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A bang path is a mostly obsolete kind of address function that shows each server in a message trajectory over a complex network, for example, the Internet. It is called a bang path because each designated server is separated by an exclamation point, also known as a bang.
The bang path is part of a UNIX-to-UNIX copy (UUCP) protocol that helps transfer files and messages between individual computers. Each exclamation point on the bang path is sometimes called a "hop." In the days before a fully integrated global Internet, prior to the late 1990s, addresses utilizing bang paths were common, and it wasn't unusual to have up to eight or ten hops where the entire address spelled out each server on the message trajectory.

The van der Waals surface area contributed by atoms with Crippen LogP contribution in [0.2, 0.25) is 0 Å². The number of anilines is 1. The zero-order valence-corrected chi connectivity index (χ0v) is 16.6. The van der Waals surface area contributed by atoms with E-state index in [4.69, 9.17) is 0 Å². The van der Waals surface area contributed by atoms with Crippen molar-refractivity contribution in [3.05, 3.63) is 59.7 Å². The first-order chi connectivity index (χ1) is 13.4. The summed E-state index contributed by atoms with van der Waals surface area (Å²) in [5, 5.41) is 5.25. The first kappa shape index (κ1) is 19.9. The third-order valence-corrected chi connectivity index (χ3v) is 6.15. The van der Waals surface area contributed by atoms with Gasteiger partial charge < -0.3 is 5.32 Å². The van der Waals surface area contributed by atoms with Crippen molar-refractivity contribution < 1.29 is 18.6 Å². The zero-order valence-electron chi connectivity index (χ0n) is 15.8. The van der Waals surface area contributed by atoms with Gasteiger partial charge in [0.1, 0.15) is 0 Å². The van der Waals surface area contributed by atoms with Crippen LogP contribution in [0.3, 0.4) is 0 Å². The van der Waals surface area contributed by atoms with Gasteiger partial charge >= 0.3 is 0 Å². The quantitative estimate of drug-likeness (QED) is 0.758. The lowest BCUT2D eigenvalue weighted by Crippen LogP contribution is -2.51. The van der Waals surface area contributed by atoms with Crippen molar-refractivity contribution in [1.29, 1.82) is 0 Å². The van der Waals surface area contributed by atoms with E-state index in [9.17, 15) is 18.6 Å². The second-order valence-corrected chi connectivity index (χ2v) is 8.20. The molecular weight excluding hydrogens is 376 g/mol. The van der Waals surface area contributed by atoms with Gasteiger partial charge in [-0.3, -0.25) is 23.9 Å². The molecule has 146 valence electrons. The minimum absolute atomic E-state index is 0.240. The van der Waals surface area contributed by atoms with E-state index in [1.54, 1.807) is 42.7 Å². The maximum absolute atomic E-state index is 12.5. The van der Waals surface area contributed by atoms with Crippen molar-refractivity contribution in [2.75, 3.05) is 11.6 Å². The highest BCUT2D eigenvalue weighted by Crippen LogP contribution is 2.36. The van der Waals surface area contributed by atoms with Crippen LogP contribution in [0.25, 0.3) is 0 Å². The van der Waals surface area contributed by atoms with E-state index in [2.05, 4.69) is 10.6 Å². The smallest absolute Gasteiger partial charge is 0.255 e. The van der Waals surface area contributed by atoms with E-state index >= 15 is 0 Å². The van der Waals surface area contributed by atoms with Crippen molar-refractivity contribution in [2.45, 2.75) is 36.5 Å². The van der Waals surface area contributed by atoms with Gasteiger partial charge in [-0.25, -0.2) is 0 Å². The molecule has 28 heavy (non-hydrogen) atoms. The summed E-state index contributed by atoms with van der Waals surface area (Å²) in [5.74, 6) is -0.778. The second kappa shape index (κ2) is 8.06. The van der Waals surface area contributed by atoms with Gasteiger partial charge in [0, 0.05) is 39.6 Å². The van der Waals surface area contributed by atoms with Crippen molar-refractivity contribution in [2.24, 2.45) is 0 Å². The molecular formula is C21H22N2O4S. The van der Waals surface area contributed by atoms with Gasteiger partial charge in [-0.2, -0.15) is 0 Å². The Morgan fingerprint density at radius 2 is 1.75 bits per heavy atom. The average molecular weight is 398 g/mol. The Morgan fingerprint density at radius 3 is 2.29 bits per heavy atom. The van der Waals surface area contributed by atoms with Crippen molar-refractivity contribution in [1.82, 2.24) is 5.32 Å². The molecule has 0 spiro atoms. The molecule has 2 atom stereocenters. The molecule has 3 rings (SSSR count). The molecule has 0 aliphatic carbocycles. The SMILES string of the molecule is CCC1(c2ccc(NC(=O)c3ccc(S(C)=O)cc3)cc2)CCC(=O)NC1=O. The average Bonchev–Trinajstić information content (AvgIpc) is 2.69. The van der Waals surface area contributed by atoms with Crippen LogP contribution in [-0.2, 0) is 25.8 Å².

As far as the use of bang paths today, they are not typically used in much larger networks. Conventional DNS protocols have taken over in routing the majority of Internet traffic. However, bang paths are still used in smaller network setups such as "usenet" networks and small UNIX-to-UNIX networks.